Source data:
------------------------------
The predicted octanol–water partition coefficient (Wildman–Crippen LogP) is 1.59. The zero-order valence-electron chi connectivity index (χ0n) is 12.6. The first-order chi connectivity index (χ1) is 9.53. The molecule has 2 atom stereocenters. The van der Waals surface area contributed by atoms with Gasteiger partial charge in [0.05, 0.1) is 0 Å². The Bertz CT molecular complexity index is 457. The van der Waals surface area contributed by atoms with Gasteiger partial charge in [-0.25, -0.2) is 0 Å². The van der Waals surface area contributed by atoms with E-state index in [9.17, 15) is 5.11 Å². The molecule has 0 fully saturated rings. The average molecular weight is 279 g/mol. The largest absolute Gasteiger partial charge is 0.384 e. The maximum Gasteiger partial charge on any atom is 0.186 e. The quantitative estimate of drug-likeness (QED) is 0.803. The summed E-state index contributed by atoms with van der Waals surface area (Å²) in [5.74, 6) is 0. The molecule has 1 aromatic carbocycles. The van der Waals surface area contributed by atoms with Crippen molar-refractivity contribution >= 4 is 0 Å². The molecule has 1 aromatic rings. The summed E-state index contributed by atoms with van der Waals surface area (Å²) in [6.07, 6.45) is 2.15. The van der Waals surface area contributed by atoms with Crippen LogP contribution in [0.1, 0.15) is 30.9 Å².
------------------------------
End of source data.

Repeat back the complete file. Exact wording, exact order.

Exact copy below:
The predicted octanol–water partition coefficient (Wildman–Crippen LogP) is 1.59. The zero-order valence-electron chi connectivity index (χ0n) is 12.6. The first-order chi connectivity index (χ1) is 9.53. The molecule has 2 atom stereocenters. The van der Waals surface area contributed by atoms with Gasteiger partial charge in [0.05, 0.1) is 0 Å². The Bertz CT molecular complexity index is 457. The van der Waals surface area contributed by atoms with Gasteiger partial charge in [-0.25, -0.2) is 0 Å². The van der Waals surface area contributed by atoms with E-state index in [9.17, 15) is 5.11 Å². The molecule has 0 fully saturated rings. The average molecular weight is 279 g/mol. The largest absolute Gasteiger partial charge is 0.384 e. The maximum Gasteiger partial charge on any atom is 0.186 e. The quantitative estimate of drug-likeness (QED) is 0.803. The summed E-state index contributed by atoms with van der Waals surface area (Å²) in [5.74, 6) is 0. The molecule has 1 aromatic carbocycles. The van der Waals surface area contributed by atoms with Crippen molar-refractivity contribution >= 4 is 0 Å². The molecule has 1 aromatic rings. The summed E-state index contributed by atoms with van der Waals surface area (Å²) in [6.07, 6.45) is 2.15. The van der Waals surface area contributed by atoms with Crippen LogP contribution in [0.1, 0.15) is 30.9 Å².